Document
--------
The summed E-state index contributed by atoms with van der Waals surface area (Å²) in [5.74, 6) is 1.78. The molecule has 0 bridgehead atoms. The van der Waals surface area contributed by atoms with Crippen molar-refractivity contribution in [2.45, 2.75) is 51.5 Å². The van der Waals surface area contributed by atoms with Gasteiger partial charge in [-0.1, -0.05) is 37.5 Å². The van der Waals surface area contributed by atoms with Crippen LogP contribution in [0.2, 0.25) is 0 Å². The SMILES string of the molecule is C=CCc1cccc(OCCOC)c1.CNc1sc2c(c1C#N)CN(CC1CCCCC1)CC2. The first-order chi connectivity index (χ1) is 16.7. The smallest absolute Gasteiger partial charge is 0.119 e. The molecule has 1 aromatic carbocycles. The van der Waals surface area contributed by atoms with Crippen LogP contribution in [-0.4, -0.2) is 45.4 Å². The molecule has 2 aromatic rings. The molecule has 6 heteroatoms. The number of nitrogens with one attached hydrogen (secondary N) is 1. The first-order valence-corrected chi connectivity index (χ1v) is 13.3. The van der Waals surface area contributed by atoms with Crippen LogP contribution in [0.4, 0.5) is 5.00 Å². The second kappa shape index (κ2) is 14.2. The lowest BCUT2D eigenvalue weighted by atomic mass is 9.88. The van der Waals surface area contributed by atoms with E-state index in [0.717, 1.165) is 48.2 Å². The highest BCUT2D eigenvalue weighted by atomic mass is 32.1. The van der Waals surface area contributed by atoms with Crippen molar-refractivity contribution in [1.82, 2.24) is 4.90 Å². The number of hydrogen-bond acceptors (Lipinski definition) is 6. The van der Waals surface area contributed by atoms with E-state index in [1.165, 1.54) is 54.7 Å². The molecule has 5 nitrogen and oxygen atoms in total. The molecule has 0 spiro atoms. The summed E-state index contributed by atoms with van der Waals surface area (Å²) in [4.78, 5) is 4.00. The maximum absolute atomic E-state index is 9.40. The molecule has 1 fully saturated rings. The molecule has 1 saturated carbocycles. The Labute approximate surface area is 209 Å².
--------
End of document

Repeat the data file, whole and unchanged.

The summed E-state index contributed by atoms with van der Waals surface area (Å²) in [5.74, 6) is 1.78. The molecule has 0 bridgehead atoms. The van der Waals surface area contributed by atoms with Crippen molar-refractivity contribution in [2.45, 2.75) is 51.5 Å². The van der Waals surface area contributed by atoms with Gasteiger partial charge in [-0.1, -0.05) is 37.5 Å². The van der Waals surface area contributed by atoms with Crippen LogP contribution in [0.2, 0.25) is 0 Å². The SMILES string of the molecule is C=CCc1cccc(OCCOC)c1.CNc1sc2c(c1C#N)CN(CC1CCCCC1)CC2. The first-order chi connectivity index (χ1) is 16.7. The smallest absolute Gasteiger partial charge is 0.119 e. The molecule has 1 aromatic carbocycles. The van der Waals surface area contributed by atoms with Crippen LogP contribution in [-0.4, -0.2) is 45.4 Å². The molecule has 2 aromatic rings. The molecule has 6 heteroatoms. The number of nitrogens with one attached hydrogen (secondary N) is 1. The first-order valence-corrected chi connectivity index (χ1v) is 13.3. The van der Waals surface area contributed by atoms with Crippen LogP contribution in [0.4, 0.5) is 5.00 Å². The second kappa shape index (κ2) is 14.2. The lowest BCUT2D eigenvalue weighted by atomic mass is 9.88. The van der Waals surface area contributed by atoms with E-state index in [0.717, 1.165) is 48.2 Å². The highest BCUT2D eigenvalue weighted by atomic mass is 32.1. The van der Waals surface area contributed by atoms with Crippen molar-refractivity contribution in [1.82, 2.24) is 4.90 Å². The number of hydrogen-bond acceptors (Lipinski definition) is 6. The van der Waals surface area contributed by atoms with E-state index in [1.165, 1.54) is 54.7 Å². The molecule has 5 nitrogen and oxygen atoms in total. The molecule has 0 spiro atoms. The summed E-state index contributed by atoms with van der Waals surface area (Å²) in [4.78, 5) is 4.00. The maximum absolute atomic E-state index is 9.40. The molecule has 1 fully saturated rings. The molecule has 1 saturated carbocycles. The Labute approximate surface area is 209 Å².